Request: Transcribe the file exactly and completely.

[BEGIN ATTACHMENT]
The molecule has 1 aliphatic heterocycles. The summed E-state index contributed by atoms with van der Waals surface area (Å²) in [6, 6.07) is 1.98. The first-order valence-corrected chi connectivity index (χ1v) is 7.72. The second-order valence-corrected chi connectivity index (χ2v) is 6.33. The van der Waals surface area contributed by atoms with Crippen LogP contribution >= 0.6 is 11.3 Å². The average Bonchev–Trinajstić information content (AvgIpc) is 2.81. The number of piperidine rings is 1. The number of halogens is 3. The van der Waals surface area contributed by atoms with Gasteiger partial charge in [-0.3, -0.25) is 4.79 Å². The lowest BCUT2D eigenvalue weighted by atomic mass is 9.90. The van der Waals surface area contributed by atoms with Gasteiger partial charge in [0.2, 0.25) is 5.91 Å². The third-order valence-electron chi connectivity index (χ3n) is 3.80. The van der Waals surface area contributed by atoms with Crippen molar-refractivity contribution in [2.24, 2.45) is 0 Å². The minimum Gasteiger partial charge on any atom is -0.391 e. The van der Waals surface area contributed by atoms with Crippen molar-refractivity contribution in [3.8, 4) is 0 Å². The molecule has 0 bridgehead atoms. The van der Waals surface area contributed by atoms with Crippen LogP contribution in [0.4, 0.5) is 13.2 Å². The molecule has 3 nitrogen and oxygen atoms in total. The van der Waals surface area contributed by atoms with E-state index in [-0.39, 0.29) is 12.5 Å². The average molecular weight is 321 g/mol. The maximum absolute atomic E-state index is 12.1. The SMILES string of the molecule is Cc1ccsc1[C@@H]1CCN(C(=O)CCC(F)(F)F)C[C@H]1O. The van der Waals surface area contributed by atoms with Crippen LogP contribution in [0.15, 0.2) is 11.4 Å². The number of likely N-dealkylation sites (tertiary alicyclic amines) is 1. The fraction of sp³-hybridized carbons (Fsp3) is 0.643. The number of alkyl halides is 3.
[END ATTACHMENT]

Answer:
The molecule has 1 aliphatic heterocycles. The summed E-state index contributed by atoms with van der Waals surface area (Å²) in [6, 6.07) is 1.98. The first-order valence-corrected chi connectivity index (χ1v) is 7.72. The second-order valence-corrected chi connectivity index (χ2v) is 6.33. The van der Waals surface area contributed by atoms with Crippen LogP contribution >= 0.6 is 11.3 Å². The average Bonchev–Trinajstić information content (AvgIpc) is 2.81. The number of piperidine rings is 1. The number of halogens is 3. The van der Waals surface area contributed by atoms with Gasteiger partial charge in [-0.3, -0.25) is 4.79 Å². The lowest BCUT2D eigenvalue weighted by atomic mass is 9.90. The van der Waals surface area contributed by atoms with Gasteiger partial charge in [0.2, 0.25) is 5.91 Å². The third-order valence-electron chi connectivity index (χ3n) is 3.80. The van der Waals surface area contributed by atoms with Crippen molar-refractivity contribution in [2.24, 2.45) is 0 Å². The minimum Gasteiger partial charge on any atom is -0.391 e. The van der Waals surface area contributed by atoms with Crippen molar-refractivity contribution in [3.8, 4) is 0 Å². The molecule has 0 bridgehead atoms. The van der Waals surface area contributed by atoms with Crippen LogP contribution in [0.4, 0.5) is 13.2 Å². The molecule has 3 nitrogen and oxygen atoms in total. The van der Waals surface area contributed by atoms with E-state index in [-0.39, 0.29) is 12.5 Å². The average molecular weight is 321 g/mol. The maximum absolute atomic E-state index is 12.1. The SMILES string of the molecule is Cc1ccsc1[C@@H]1CCN(C(=O)CCC(F)(F)F)C[C@H]1O. The van der Waals surface area contributed by atoms with Crippen LogP contribution in [0.15, 0.2) is 11.4 Å². The number of likely N-dealkylation sites (tertiary alicyclic amines) is 1. The fraction of sp³-hybridized carbons (Fsp3) is 0.643. The number of alkyl halides is 3.